As a baby boomer, Denise and millions of others are becoming senior citizens. She explores what it means to be over 60 today.
Did you ever play Kick the Can as a child? It has many names including Kick the Block, Guard the Block, Can-Can, 40 40, Pom Pom, Tip the Can, Tin Can Copper, and Can Up Can Down. It is a fun outdoor children’s game somewhat related to tag, hide and seek, and capture the flag all rolled into one game. The number of players can be from three to a dozen or more. It is the game my siblings and I played all summer when I was growing up. All you need is a kickable object and a designated playing field. Apparently, the origin is unknown but goes back as far as the Great Depression at least.
Sometimes, real superheroes live in the hearts of small children fighting big battles.
— Autism Spectrum Disorder, through my eyes.
The Playing Field
We marked out the patio as the place for the Can and the Jail. Around the house was a wide strip of lawn bordered by flower beds that we made our playing field. The kids would sneak up hiding behind trees and bushes and even behind flowers as they got closer to the patio where the light was they had to be stealthy. If I/It could run to the can and put one foot on it and call their name, they were caught. But if they could run up and kick it before I could put my foot on it, it was all over. I would have to go get the dinted can and replace it to start over catching people.
Every summer the burr-head boys from two houses away would walk to our house on the corner and get up a rousing game of Kick the Can. All you need is plenty of space to hide and an old coffee can sometimes with rocks in it for noise. For those who never were blessed enough to play the game, the rules were simple. One person was “It” and guarded the can while trying to “spy” the others’ hiding places. All you had to do to catch someone was call out that you see them with one foot on the can and they were caught. They had to wait in the “jail” until someone managed to sneak up and kick the can, freeing everyone to run and hide. Once the It person caught everyone, the first person caught was the next “It”. This game could go on for hours. Mom loved it because it got us out of the house during those long summer vacations from school.
When was the last time you saw neighbor children all playing together? Other than street hockey or basketball?
“Play is our brain’s favorite way of learning.”
— Diane Ackerman
Entertainment of the 1960s
Mom didn’t appreciate us spending all day in front of the TV and would often order us out to get “fresh air” and exercise. This was one of the reasons she taught us the game of Kick the Can. Because it got so hot during the day, we loved playing at dusk when the evening was cooling down and we could play till bedtime.
Personally, I hated being “It.” Not because I was a poor sport but because I had the hardest time seeing my siblings and the neighbor boys. No one realized it until I was 13 but my vision was impaired and I couldn’t see clearly beyond 2 feet in front of me. I did manage to catch my siblings often by memorizing what colors they wore and by bending low to look for movement against the lights on the horizon. The hardest part was that we often played this game after dark and I almost always lost because someone could sneak up and kick the can before I saw them coming, freeing all the inmates in my “jail.”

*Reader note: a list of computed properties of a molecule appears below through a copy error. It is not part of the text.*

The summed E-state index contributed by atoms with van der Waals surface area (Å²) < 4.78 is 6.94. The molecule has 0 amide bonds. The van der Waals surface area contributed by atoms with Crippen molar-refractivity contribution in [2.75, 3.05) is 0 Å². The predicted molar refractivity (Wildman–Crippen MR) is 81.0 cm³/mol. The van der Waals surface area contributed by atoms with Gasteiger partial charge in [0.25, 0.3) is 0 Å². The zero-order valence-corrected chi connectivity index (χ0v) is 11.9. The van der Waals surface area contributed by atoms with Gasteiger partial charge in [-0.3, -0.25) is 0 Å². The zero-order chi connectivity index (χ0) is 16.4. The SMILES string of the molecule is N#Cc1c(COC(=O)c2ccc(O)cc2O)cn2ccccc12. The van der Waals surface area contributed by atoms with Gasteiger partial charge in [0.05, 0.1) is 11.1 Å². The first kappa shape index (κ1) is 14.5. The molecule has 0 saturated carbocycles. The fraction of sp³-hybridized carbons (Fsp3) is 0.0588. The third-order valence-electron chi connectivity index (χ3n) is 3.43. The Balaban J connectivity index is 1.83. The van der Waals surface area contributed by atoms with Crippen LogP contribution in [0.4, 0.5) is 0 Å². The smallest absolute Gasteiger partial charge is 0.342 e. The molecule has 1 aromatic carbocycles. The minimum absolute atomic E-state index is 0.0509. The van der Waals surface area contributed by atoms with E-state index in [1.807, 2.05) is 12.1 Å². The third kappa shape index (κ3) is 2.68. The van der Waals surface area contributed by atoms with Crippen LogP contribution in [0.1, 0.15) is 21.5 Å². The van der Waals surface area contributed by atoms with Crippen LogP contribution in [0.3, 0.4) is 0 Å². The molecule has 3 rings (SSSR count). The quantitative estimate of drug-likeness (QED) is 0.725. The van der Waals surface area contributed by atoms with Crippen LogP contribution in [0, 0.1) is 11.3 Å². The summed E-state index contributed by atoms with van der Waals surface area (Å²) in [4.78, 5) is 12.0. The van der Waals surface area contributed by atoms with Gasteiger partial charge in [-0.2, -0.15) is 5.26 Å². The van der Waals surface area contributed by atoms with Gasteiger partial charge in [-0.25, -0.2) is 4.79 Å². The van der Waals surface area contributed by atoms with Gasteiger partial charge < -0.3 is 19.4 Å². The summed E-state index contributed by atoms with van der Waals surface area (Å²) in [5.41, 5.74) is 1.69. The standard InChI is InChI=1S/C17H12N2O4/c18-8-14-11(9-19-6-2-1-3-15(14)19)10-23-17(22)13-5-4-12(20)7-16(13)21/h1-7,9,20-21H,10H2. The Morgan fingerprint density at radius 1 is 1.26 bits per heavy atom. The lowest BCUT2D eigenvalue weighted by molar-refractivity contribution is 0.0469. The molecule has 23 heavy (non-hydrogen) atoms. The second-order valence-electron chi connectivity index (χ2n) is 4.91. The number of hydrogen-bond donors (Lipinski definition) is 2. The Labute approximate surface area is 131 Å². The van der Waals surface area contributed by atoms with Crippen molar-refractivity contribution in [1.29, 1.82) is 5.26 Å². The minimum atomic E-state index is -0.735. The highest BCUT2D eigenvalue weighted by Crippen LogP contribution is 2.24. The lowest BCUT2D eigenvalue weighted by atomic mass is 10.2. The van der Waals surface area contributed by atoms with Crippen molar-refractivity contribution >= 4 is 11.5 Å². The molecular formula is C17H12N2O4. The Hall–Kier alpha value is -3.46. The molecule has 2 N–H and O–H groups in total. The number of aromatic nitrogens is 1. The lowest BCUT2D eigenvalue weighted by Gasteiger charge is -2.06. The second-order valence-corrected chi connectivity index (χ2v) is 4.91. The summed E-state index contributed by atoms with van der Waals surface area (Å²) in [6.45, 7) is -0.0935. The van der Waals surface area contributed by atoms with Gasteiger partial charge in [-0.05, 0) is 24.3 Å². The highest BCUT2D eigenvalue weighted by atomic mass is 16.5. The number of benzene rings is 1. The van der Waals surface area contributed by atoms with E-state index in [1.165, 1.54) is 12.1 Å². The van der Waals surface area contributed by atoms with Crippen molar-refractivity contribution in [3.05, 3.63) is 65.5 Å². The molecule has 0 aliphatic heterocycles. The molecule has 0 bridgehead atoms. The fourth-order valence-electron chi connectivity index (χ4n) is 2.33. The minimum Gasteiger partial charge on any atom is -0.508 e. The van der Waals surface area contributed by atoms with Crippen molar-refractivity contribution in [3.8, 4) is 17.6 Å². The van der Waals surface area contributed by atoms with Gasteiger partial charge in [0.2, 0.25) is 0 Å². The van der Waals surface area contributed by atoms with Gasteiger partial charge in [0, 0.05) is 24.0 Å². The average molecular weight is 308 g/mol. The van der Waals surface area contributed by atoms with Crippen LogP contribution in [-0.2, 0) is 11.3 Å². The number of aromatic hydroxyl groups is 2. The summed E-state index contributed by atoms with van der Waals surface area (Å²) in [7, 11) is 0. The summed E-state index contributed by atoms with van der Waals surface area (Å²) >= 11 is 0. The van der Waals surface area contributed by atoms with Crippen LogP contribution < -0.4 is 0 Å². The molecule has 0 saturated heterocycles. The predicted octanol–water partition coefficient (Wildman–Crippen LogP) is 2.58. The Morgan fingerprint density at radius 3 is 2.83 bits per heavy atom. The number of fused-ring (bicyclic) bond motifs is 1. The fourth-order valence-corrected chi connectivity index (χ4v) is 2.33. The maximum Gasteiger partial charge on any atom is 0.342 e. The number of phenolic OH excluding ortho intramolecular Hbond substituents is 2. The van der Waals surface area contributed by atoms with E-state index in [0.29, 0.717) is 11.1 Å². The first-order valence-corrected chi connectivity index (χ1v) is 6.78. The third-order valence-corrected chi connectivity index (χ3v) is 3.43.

“We don’t stop playing because we grow old; we grow old because we stop playing.”
— George Bernard Shaw
At the age of 12, almost 13, my aunt discovered my vision problem and suggested my mom take me to an ophthalmologist. He said without glasses I was legally blind. I sure had no idea before that. When you can’t see things, you assume everyone has the same vision you do. The adults around me should have had a clue. For one, I squinted a lot. I found squinting put some things into better focus. For another thing, several teachers in different grades had noticed. I remember one, in particular, had placed the class in alphabetical order. As a Scott, I landed in the rear of the class. This same teacher had the habit of putting the homework assignment on the chalkboard (yes, that long ago when the boards were green and the chalk was white) each afternoon. For the longest time, she announced the homework assignment and I would immediately write it down. After several months, though, she assumed we were aware that she would put it on the board and it was our responsibility to read it and be aware. That next day she called for homework and I had none. She called me out in front of everyone asking for an explanation as to why I didn’t do my homework assignment. I said, “what homework assignment?” She said she had it written on the board. I told her there was nothing on the board. She frowned at me and said come here. So I got up and walked to the front of the room and like magic, the writing appeared on the board. “Oh,” I said dumbly. She must have been aware that I couldn’t see because she immediately changed my seating so I had a desk in the front of the room. Why didn’t she tell my mother about the problem?
Catching my siblings at Kick the Can was no longer a challenge, even after dark, once I got glasses. They were pretty disappointed that I could see so well and could find their hiding places from farther away. What is more, they had gotten used to just crouching down and holding still while I was looking in their direction. That’s how they had been able to sneak up on me so easily. They knew I couldn’t see them at a certain distance even if they were out in the open and not behind a tree or bush. What sneaky siblings.
Have you ever played Kick the Can? Did you know it by another name? What are some of your experiences with these stealthy hide-and-seek type games? I’d love to read your thoughts in the comments below.